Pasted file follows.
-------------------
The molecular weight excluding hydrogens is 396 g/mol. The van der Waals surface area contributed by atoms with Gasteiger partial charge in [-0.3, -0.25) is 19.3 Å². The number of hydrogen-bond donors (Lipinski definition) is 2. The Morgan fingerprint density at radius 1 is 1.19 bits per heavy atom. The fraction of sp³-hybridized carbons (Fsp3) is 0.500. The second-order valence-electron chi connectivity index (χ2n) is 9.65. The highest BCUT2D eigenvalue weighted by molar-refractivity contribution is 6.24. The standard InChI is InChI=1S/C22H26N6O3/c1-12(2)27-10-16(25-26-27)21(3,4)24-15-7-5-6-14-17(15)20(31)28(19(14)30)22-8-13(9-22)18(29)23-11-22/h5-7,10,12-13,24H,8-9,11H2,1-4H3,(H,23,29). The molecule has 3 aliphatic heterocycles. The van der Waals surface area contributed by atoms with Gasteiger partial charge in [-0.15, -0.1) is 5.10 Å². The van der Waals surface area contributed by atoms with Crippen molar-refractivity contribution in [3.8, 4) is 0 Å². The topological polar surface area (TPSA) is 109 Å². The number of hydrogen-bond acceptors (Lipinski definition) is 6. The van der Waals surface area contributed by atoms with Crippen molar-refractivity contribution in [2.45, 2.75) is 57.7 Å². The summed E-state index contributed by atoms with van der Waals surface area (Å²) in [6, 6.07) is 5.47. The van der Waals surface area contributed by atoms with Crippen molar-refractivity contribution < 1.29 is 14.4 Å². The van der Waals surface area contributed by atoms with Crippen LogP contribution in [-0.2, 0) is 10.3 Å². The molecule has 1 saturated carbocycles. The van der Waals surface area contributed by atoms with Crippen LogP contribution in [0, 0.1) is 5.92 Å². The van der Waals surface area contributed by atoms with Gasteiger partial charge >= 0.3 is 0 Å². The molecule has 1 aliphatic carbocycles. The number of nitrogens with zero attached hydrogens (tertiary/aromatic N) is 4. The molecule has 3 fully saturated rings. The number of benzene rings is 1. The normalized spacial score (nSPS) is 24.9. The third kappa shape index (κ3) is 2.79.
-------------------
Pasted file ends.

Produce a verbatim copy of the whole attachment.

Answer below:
The molecular weight excluding hydrogens is 396 g/mol. The van der Waals surface area contributed by atoms with Gasteiger partial charge in [-0.3, -0.25) is 19.3 Å². The number of hydrogen-bond donors (Lipinski definition) is 2. The Morgan fingerprint density at radius 1 is 1.19 bits per heavy atom. The fraction of sp³-hybridized carbons (Fsp3) is 0.500. The second-order valence-electron chi connectivity index (χ2n) is 9.65. The highest BCUT2D eigenvalue weighted by molar-refractivity contribution is 6.24. The standard InChI is InChI=1S/C22H26N6O3/c1-12(2)27-10-16(25-26-27)21(3,4)24-15-7-5-6-14-17(15)20(31)28(19(14)30)22-8-13(9-22)18(29)23-11-22/h5-7,10,12-13,24H,8-9,11H2,1-4H3,(H,23,29). The molecule has 3 aliphatic heterocycles. The van der Waals surface area contributed by atoms with Gasteiger partial charge in [-0.15, -0.1) is 5.10 Å². The van der Waals surface area contributed by atoms with Crippen molar-refractivity contribution in [3.8, 4) is 0 Å². The topological polar surface area (TPSA) is 109 Å². The number of hydrogen-bond acceptors (Lipinski definition) is 6. The van der Waals surface area contributed by atoms with Crippen molar-refractivity contribution in [2.45, 2.75) is 57.7 Å². The summed E-state index contributed by atoms with van der Waals surface area (Å²) in [6, 6.07) is 5.47. The van der Waals surface area contributed by atoms with Crippen molar-refractivity contribution < 1.29 is 14.4 Å². The van der Waals surface area contributed by atoms with Crippen LogP contribution in [-0.2, 0) is 10.3 Å². The molecule has 1 saturated carbocycles. The van der Waals surface area contributed by atoms with Crippen LogP contribution in [0, 0.1) is 5.92 Å². The van der Waals surface area contributed by atoms with Gasteiger partial charge >= 0.3 is 0 Å². The molecule has 1 aliphatic carbocycles. The number of nitrogens with zero attached hydrogens (tertiary/aromatic N) is 4. The molecule has 3 fully saturated rings. The number of benzene rings is 1. The normalized spacial score (nSPS) is 24.9. The third kappa shape index (κ3) is 2.79.